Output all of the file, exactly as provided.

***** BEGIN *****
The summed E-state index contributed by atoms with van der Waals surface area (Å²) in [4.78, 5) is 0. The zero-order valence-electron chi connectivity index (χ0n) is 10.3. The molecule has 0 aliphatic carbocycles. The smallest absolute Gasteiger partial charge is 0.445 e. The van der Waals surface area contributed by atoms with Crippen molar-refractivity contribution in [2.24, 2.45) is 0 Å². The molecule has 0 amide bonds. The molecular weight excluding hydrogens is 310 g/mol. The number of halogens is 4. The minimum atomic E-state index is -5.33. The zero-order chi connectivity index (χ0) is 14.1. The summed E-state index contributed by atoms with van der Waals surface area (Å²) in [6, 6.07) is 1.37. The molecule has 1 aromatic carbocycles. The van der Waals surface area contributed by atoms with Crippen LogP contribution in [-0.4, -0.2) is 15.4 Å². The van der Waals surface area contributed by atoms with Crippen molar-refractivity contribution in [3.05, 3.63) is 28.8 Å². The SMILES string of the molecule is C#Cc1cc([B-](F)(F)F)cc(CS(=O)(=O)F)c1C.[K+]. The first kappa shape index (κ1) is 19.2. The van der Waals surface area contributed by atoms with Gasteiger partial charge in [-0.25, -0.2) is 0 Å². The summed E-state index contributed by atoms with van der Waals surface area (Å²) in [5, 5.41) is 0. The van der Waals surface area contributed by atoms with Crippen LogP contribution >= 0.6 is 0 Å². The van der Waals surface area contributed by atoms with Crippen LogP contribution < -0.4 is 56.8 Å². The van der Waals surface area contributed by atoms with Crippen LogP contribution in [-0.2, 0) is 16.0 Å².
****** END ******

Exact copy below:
The summed E-state index contributed by atoms with van der Waals surface area (Å²) in [4.78, 5) is 0. The zero-order valence-electron chi connectivity index (χ0n) is 10.3. The molecule has 0 aliphatic carbocycles. The smallest absolute Gasteiger partial charge is 0.445 e. The van der Waals surface area contributed by atoms with Crippen molar-refractivity contribution in [2.24, 2.45) is 0 Å². The molecule has 0 amide bonds. The molecular weight excluding hydrogens is 310 g/mol. The number of halogens is 4. The minimum atomic E-state index is -5.33. The zero-order chi connectivity index (χ0) is 14.1. The summed E-state index contributed by atoms with van der Waals surface area (Å²) in [6, 6.07) is 1.37. The molecule has 1 aromatic carbocycles. The van der Waals surface area contributed by atoms with Crippen LogP contribution in [-0.4, -0.2) is 15.4 Å². The van der Waals surface area contributed by atoms with Crippen molar-refractivity contribution in [3.05, 3.63) is 28.8 Å². The SMILES string of the molecule is C#Cc1cc([B-](F)(F)F)cc(CS(=O)(=O)F)c1C.[K+]. The first kappa shape index (κ1) is 19.2. The van der Waals surface area contributed by atoms with Gasteiger partial charge in [-0.25, -0.2) is 0 Å². The summed E-state index contributed by atoms with van der Waals surface area (Å²) in [5, 5.41) is 0. The van der Waals surface area contributed by atoms with Crippen LogP contribution >= 0.6 is 0 Å². The van der Waals surface area contributed by atoms with Crippen LogP contribution < -0.4 is 56.8 Å². The van der Waals surface area contributed by atoms with Crippen LogP contribution in [-0.2, 0) is 16.0 Å².